Kanwal suggests habitat mapping of endangered plants; ex-situ conservation in herbal gardens, implementing sustainable harvesting protocols, long-term monitoring and documentation of endangered medicinal plants among measures to reverse the decline. Kanwal suggests a slew of possible nature-based solutions to conserve threatened and rare medicinal plants of the Himalayan region, such as promotion of cluster-based cultivation of endangered medicinal plants; growing them to restore degraded or abandoned lands;  and setting up model nurseries, genetic resource centres, and germplasm repositories for providing elite quality planting materials to the farmers.

Possible solutions for sustainable production of Himalayan medicinal herbs suggested by Kanwal include training Himalayan communities in medicinal plants production, processing, and marketing; promoting medicinal plant conservation education among the youth.

Areas of high exploitation and high threats should be set aside for in-situ conservation programs, says Kumar. Examples include the People and Plants Initiative of the World Wildlife Fund in the Dolpo region of Nepal, which could successfully conserve medicinal plants through the use of indigenous knowledge and traditions. “Approaches like this not only meet conservation targets but also ensures sustainable livelihoods and economic benefits to the local tribal populations,” says Kumar.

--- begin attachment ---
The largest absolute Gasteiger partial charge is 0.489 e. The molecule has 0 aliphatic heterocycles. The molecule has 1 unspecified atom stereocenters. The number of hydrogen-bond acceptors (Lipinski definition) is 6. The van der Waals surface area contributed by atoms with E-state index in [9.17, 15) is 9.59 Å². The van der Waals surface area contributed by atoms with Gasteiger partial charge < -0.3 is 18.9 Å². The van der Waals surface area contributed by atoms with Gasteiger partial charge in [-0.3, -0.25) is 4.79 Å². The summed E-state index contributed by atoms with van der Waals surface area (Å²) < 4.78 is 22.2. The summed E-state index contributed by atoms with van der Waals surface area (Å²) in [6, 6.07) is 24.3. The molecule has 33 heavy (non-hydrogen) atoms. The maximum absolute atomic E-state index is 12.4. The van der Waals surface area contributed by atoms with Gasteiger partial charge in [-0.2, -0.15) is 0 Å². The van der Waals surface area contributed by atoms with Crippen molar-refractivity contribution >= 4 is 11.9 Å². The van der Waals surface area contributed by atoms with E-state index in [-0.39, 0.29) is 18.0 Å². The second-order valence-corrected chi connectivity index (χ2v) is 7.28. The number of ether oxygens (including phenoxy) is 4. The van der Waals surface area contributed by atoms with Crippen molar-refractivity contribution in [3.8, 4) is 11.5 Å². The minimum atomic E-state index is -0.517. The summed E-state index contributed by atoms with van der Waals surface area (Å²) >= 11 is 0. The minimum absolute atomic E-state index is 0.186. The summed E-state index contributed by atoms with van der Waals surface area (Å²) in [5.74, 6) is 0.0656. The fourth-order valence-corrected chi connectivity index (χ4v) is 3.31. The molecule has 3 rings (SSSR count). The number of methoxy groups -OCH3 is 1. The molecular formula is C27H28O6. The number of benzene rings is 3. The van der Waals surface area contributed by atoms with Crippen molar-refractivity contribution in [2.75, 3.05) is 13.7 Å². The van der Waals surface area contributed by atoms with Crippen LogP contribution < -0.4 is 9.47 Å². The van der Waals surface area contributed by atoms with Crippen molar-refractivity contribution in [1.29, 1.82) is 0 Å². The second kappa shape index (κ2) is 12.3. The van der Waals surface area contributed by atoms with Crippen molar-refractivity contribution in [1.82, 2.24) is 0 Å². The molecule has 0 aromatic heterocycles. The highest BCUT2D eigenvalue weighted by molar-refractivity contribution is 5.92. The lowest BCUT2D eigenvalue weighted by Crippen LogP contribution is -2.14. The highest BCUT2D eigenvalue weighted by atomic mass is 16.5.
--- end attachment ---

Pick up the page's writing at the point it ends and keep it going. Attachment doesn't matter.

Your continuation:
Purohit points out that nature-based solutions such as the traditional concept of ‘sacred groves’ and revitalising indigenous traditional knowledge can conserve the endangered medicinal plants could help mitigate the adverse impacts of climate change. “Policies should be made exclusively for alpine meadows regarding the restricted access of the people,” he says.

Read more: Sikkim’s urban sacred groves mitigate double the carbon compared to a natural rural forest

Banner image: Fruiting shrub of Rubus ellipticus, or the Himalayan yellow raspberry, native to China, Nepal, the Indian subcontinent, and the Philippines. Photo by Manish Kumar.